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Title of article :
Dark exposure of petunia cuttings strongly improves adventitious root formation and enhances carbohydrate availability during rooting in the light
Author/Authors :
Yvonne Klopotek، نويسنده , , Klaus-Thomas Haensch، نويسنده , , Bettina Hause، نويسنده , , Mohammad-Reza Hajirezaei، نويسنده , , Uwe Druege، نويسنده ,
Issue Information :
روزنامه با شماره پیاپی سال 2010
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Abstract :
The effect of temporary dark exposure on adventitious root formation (ARF) in Petunia×hybrida ‘Mitchell’ cuttings was investigated. Histological and metabolic changes in the cuttings during the dark treatment and subsequent rooting in the light were recorded. Excised cuttings were exposed to the dark for seven days at 10 °C followed by a nine-day rooting period in perlite or were rooted immediately for 16 days in a climate chamber at 22/20 °C (day/night) and a photosynthetic photon flux density (PPFD) of 100 μmol m−2 s−1. Dark exposure prior to rooting increased, accelerated and synchronized ARF. The rooting period was reduced from 16 days (non-treated cuttings) to 9 days (treated cuttings). Under optimum conditions, despite the reduced rooting period, dark-exposed cuttings produced a higher number and length of roots than non-treated cuttings. An increase in temperature to 20 °C during the dark treatment or extending the cold dark exposure to 14 days caused a similar enhancement of root development compared to non-treated cuttings. Root meristem formation had already started during the dark treatment and was enhanced during the subsequent rooting period. Levels of soluble sugars (glucose, fructose and sucrose) and starch in leaf and basal stem tissues significantly decreased during the seven days of dark exposure. This depletion was, however, compensated during rooting after 6 and 24 h for soluble sugars in leaves and the basal stem, respectively, whereas the sucrose level in the basal stem was already increased at 6 h. The association of higher carbohydrate levels with improved rooting in previously dark-exposed versus non-treated cuttings indicates that increased post-darkness carbohydrate availability and allocation towards the stem base contribute to ARF under the influence of dark treatment and provide energy for cell growth subject to a rising sink intensity in the base of the cutting.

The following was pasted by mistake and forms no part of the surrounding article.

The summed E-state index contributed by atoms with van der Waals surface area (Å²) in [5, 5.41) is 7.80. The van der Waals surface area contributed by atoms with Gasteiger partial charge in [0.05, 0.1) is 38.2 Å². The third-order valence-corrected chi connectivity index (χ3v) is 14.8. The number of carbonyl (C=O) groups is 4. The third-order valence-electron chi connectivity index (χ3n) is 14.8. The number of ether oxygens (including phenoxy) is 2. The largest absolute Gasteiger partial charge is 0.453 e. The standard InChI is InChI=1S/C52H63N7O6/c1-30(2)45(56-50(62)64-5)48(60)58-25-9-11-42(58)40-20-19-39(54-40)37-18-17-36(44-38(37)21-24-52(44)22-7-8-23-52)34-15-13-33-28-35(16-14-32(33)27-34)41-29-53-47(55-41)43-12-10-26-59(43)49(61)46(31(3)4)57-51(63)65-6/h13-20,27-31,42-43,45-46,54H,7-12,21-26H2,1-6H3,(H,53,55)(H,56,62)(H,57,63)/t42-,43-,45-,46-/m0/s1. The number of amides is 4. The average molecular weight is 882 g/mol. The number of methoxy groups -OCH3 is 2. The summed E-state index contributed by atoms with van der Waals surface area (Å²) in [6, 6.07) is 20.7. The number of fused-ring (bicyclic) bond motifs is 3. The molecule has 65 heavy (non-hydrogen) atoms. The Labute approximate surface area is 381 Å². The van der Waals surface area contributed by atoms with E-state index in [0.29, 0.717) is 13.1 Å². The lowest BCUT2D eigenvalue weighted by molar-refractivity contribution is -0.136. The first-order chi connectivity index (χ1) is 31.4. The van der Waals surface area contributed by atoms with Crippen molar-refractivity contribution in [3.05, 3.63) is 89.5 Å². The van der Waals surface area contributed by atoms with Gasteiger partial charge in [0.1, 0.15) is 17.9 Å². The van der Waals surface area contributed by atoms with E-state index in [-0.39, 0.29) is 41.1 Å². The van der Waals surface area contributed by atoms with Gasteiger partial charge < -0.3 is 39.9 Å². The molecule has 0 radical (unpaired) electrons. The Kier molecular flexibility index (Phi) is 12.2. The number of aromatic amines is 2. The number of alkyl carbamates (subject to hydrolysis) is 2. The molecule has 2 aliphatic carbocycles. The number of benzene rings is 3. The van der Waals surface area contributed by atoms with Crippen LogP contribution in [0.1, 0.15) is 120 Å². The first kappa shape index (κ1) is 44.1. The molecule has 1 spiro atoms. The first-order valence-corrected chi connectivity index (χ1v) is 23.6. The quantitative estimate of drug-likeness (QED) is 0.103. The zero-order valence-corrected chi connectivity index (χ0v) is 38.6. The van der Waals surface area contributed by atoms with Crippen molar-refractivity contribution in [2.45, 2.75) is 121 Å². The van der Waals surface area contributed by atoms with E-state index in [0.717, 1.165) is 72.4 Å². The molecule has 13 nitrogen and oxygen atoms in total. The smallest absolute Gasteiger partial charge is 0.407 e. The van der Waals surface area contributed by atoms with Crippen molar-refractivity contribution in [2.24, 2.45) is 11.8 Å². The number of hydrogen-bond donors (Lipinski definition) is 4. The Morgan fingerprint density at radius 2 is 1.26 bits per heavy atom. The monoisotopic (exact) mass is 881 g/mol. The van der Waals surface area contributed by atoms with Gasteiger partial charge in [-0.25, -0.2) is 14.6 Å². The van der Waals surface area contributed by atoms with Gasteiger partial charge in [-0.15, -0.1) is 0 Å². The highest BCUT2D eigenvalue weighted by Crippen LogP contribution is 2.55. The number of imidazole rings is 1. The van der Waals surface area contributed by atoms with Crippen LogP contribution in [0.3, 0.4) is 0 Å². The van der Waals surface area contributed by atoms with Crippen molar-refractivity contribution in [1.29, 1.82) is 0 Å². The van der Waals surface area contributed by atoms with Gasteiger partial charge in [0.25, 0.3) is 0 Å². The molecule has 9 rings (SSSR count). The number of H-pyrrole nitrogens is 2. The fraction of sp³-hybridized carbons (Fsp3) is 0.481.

Keywords :
root development , Post-harvest , Storage , carbon metabolism , meristematic cells
Journal title :
Journal of Plant Physiology
Journal title :
Journal of Plant Physiology
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